Part 1 here
OK, so it wasn't such a hot first night, but Saturday started really well. It didn't rain, in fact it was blazing hot - which made wearing wool a challenge......
By eleven am we were authentic and ready to roll. I was in my usual place at my moneyer's stump.
I have shown a proficiency at not only hammering coins, but also at selling the coins to the public. The kids love me and their parents think I'm funny too.....
You can see a picture of me at Pembroke Castle with my moneyer stump here.
The coin die comes in four pieces; a strong large tree stump, the 'pile' which is fixed firmly into the stump by a spike, the 'collar' which slips over the pile and holds the die together and the 'trussel' which slots into the collar and sits on top of the pile. One side of the coin is etched into the pile, the other side of the coin is etched on the trussel. You put a 'blank' (coin shaped piece of metal) onto the pile (lining the blank up with the design), you put the collar on, slot in the trussel and then hit the whole shebang with a very heavy hammer. Pulling the die apart, you then get a coin which is instantly struck on both sides. This year I have been hammering Edward III silver pennies, period 1370.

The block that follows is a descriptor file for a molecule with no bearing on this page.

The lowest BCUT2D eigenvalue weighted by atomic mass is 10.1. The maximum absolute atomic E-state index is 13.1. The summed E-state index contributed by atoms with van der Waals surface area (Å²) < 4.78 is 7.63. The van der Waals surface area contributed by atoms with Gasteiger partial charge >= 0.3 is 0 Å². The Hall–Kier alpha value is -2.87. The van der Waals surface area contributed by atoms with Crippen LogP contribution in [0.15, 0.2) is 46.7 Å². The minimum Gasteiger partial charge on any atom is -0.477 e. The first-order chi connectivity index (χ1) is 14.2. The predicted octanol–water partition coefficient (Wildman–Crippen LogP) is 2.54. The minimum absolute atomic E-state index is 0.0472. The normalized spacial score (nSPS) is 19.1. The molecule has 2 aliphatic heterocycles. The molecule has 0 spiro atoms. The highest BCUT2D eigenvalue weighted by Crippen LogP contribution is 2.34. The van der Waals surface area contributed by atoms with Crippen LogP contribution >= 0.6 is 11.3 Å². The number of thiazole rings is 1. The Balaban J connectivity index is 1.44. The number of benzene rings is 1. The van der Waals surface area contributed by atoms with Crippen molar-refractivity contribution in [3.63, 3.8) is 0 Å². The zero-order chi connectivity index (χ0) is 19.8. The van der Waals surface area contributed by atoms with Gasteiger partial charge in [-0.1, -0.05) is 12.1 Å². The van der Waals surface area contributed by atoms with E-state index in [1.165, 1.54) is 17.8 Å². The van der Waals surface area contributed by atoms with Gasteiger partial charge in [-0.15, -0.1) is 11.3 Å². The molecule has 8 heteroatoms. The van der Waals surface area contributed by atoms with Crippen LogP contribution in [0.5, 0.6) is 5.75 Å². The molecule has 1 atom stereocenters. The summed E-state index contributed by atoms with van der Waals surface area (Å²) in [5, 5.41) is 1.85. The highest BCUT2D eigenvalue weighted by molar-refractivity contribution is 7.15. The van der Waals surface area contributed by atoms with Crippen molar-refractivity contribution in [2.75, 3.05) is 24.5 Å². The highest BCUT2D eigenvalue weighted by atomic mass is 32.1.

A sample of questions I have been asked:
'Where do you all sleep?' - to which I just waved over at the ranks of pretty medieval tents behind me and said 'er - here?' That usually gets an impressed chuckle :-)
'Where do you all go for a bath?' - of course, being a proper medieval peasant woman the only correct answer is 'what's a bath?'. That had the little girls taking about 2 hours out of their day to attempt to describe a bath to us.
'What do you do in your real life?' - which I answered with my hammer in mid-swing 'Why, I'm a health and safety officer'. That one always guaranteed a laugh.
And on this event one woman plucked up courage and said 'Can I ask about your underwear?'. Aginoth and I looked at each other and replied 'You could, if we wore any.........'. [chuckle]
[whisper] we actually do - but our medieval counterparts wouldn't have.
These were good humorous questions, so I worked them into my spiel.
Hmm - my spiel.....the design of the coin die, the etched images, the way it fits together, some background to the silver penny, medieval coins and moneyers in general, some cutesy stuff for the children and some historical fact for the mums and dads. Moneying is good fun with a crowd, because people ask lots of questions, the same jokes come out and the crowd always swells.
Saturday was a slow day for the Company of Chivalry. Not only did we not get a lot of advertising during the day, but our arena shows were drowned out by the site PA system. But we resolutely soldiered on, and there will be more about the show tomorrow.
A very nice gentleman who was at the show and 'Flickred' his photos has given me permission to use them - so they will be on here tomorrow.